Complex Medical Histories

“So many women veterans have complex medical health histories and challenges,” she explained. “Their veteran experience is really important, and VA can help train the providers that will be in their network to make sure that, if they’re seeing a woman veteran, [they know] the things we know about the woman veteran population. I think that’s going to be critical for VA to be a real partner.”

One bill—the Improving Oversight of Women Veterans’ Care Act—would require an annual report on women veterans’ access to gender-specific care from community providers. Yet, this legislation also lacks VA support.

“We understand why the committee would want to get a formal report on issues of concern to women veterans in [community providers],” Boyd said. “However, the data points required for the report would require the modification of contracts with community providers which, given the extent of care in the community, would be disruptive.”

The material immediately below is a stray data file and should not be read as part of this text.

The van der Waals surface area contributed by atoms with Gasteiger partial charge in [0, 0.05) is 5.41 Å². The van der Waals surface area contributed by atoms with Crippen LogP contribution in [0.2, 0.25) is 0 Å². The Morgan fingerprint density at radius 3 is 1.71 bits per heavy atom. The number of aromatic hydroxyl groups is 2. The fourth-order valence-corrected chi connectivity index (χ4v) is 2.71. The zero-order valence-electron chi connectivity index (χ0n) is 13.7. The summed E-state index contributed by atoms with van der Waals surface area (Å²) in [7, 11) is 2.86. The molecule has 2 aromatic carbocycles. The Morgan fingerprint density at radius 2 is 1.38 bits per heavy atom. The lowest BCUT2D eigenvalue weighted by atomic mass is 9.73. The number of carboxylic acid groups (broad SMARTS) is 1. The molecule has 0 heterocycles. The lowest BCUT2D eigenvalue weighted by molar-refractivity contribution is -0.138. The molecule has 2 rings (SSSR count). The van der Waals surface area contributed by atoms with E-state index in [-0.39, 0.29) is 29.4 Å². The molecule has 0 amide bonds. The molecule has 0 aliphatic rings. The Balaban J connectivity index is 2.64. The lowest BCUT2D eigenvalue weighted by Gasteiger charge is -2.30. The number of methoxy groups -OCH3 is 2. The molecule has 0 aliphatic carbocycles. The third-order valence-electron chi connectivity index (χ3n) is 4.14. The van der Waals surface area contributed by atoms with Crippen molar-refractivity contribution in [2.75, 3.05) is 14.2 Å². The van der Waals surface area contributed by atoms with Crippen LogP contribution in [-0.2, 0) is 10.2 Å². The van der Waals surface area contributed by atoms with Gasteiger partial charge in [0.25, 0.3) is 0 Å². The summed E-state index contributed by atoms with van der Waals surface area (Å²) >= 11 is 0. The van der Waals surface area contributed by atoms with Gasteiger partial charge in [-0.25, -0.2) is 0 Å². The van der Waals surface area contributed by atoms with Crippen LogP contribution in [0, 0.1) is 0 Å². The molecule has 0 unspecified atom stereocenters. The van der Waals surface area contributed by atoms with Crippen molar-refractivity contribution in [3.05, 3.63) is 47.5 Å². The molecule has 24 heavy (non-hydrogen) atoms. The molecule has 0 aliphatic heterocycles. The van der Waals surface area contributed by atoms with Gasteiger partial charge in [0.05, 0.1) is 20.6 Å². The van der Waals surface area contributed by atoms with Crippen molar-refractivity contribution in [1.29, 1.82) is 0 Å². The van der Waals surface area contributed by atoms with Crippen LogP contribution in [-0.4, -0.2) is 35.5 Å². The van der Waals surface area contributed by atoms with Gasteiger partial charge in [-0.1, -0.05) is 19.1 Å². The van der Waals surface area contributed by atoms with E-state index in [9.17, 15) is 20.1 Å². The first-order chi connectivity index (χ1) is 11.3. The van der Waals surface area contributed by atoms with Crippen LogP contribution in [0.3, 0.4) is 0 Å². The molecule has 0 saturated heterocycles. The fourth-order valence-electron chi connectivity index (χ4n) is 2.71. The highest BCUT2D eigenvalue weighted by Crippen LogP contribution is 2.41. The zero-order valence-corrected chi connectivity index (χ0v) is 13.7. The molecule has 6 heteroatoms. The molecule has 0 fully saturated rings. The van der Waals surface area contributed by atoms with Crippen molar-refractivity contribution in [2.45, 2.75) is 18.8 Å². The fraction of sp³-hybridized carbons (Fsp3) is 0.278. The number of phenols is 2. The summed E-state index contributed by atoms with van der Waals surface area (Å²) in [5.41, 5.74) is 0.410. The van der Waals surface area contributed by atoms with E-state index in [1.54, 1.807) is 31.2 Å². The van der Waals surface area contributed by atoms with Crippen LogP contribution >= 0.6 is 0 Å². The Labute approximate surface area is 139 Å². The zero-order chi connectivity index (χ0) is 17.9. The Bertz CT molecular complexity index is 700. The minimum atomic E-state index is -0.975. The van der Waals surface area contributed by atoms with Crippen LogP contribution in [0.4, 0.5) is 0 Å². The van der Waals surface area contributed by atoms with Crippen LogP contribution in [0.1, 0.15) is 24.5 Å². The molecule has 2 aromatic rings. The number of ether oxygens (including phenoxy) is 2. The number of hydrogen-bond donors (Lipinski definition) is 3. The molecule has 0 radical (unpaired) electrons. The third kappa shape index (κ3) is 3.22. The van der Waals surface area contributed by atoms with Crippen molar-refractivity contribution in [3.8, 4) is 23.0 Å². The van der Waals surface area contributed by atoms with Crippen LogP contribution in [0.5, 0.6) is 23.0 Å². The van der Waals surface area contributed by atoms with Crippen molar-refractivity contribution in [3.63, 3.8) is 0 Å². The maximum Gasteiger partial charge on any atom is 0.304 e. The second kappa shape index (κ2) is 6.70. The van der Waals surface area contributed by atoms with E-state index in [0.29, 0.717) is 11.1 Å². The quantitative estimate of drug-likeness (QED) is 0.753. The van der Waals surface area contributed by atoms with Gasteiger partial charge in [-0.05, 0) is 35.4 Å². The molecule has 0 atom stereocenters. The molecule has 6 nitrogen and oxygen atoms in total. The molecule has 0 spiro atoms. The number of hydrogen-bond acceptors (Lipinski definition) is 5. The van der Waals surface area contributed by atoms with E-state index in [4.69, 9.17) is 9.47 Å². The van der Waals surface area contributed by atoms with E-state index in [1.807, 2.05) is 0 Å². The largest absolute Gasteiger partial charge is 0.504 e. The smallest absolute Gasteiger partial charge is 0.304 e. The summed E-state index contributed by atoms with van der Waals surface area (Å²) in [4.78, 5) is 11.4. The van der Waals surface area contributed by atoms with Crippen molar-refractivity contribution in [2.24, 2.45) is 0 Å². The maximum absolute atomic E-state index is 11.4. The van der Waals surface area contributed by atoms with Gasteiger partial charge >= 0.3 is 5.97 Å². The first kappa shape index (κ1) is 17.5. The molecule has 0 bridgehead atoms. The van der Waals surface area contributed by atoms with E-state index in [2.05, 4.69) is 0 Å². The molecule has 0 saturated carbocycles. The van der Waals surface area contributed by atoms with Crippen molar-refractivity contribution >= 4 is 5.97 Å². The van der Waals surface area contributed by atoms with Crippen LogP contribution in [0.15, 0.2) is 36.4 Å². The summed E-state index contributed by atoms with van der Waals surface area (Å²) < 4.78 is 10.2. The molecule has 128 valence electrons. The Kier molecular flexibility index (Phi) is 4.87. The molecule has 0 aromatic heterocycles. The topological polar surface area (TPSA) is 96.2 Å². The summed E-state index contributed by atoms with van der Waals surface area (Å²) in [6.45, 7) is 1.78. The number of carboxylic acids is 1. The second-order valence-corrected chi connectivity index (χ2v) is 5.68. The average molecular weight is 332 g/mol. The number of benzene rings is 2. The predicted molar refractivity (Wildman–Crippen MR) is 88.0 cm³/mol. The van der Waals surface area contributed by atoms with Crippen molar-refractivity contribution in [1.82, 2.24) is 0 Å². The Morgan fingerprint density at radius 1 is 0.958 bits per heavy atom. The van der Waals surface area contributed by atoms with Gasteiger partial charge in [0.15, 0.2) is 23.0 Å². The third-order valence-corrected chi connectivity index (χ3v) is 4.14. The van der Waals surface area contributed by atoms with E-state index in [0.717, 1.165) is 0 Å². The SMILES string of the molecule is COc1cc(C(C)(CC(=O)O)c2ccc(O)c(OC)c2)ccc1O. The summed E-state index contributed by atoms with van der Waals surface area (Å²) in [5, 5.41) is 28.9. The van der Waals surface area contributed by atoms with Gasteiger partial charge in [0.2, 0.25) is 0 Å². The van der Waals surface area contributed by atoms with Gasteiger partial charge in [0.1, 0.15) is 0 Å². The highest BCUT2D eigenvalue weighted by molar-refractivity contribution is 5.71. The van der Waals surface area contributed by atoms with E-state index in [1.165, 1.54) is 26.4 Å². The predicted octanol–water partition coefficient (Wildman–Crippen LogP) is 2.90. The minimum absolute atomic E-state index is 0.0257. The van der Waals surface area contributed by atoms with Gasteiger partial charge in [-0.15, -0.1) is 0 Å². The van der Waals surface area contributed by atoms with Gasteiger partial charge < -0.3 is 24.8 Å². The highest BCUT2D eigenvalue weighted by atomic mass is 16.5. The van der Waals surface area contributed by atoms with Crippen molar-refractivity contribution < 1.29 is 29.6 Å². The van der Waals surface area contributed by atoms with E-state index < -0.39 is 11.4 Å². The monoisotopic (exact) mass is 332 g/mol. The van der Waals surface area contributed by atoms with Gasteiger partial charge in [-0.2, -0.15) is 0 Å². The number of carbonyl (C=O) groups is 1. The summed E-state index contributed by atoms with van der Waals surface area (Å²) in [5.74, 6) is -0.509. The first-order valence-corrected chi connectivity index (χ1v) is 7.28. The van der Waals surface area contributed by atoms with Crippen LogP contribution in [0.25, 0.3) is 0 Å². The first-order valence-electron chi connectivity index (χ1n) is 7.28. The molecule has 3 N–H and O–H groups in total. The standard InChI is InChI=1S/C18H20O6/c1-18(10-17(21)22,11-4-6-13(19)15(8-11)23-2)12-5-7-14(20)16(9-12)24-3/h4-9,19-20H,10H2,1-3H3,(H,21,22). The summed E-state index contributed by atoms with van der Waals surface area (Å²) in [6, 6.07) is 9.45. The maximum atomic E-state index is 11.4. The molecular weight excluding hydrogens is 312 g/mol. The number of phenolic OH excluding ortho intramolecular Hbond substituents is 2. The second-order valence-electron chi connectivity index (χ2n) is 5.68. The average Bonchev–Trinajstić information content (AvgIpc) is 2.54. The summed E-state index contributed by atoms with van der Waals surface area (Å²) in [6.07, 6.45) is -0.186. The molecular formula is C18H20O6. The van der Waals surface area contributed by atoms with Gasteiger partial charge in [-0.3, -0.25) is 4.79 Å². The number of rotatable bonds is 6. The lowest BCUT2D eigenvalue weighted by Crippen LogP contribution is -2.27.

Much of the other legislation targets specific areas of women veterans’ health. Three bills focus on improvements in reproductive healthcare, including eliminating copayments for prescription contraception, doubling the number of days of newborn healthcare for the children of veterans, and expanding emergency care coverage of newborns when medically necessary.

Women veterans seeking VA care are an average of 15 years younger than their male counterparts, and so are more likely to be of reproductive age, Brownley noted.

Another bill—the Building Supportive Networks for Women Veterans Act—would make permanent a VA pilot program that provides counseling in rural retreats for women suffering from post-traumatic stress.
“VA is enthusiastic about these retreats,” Boyd told legislators “We’ve received very positive feedback from participants who have learned that they are not alone, that they have learned to trust themselves and that they feel they are important.”
VA found the retreats so successful that they are requesting that the bill be expanded to include all veterans, not just women.
Another piece of legislation that VA did not support was a bill that would renew authorization for a study examining barriers to healthcare for women in VA through 2030. According to Boyd, VA does not lack data on what those barriers are, and an additional study would be redundant.
“We have in place an array of initiatives that recognize those barriers and aim to remedy them,” she declared.